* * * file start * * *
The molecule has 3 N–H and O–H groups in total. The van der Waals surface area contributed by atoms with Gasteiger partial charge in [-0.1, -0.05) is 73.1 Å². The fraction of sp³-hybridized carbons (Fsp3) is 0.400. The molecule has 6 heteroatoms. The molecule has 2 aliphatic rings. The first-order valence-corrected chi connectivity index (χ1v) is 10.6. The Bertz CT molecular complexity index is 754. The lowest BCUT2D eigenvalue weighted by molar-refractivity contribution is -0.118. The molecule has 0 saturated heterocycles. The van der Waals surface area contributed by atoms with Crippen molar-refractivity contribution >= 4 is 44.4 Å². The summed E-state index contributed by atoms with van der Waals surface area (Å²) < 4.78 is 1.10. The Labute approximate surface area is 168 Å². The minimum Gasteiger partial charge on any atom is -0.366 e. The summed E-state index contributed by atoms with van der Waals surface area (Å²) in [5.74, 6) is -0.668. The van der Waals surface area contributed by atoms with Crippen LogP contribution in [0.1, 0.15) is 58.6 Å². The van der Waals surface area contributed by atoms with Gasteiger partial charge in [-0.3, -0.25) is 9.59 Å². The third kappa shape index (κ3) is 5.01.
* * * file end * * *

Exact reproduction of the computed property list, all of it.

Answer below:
The molecule has 3 N–H and O–H groups in total. The van der Waals surface area contributed by atoms with Gasteiger partial charge in [-0.1, -0.05) is 73.1 Å². The fraction of sp³-hybridized carbons (Fsp3) is 0.400. The molecule has 6 heteroatoms. The molecule has 2 aliphatic rings. The first-order valence-corrected chi connectivity index (χ1v) is 10.6. The Bertz CT molecular complexity index is 754. The lowest BCUT2D eigenvalue weighted by molar-refractivity contribution is -0.118. The molecule has 0 saturated heterocycles. The van der Waals surface area contributed by atoms with Crippen molar-refractivity contribution >= 4 is 44.4 Å². The summed E-state index contributed by atoms with van der Waals surface area (Å²) < 4.78 is 1.10. The Labute approximate surface area is 168 Å². The minimum Gasteiger partial charge on any atom is -0.366 e. The summed E-state index contributed by atoms with van der Waals surface area (Å²) in [5.74, 6) is -0.668. The van der Waals surface area contributed by atoms with Crippen LogP contribution in [0.1, 0.15) is 58.6 Å². The van der Waals surface area contributed by atoms with Gasteiger partial charge in [-0.3, -0.25) is 9.59 Å². The third kappa shape index (κ3) is 5.01.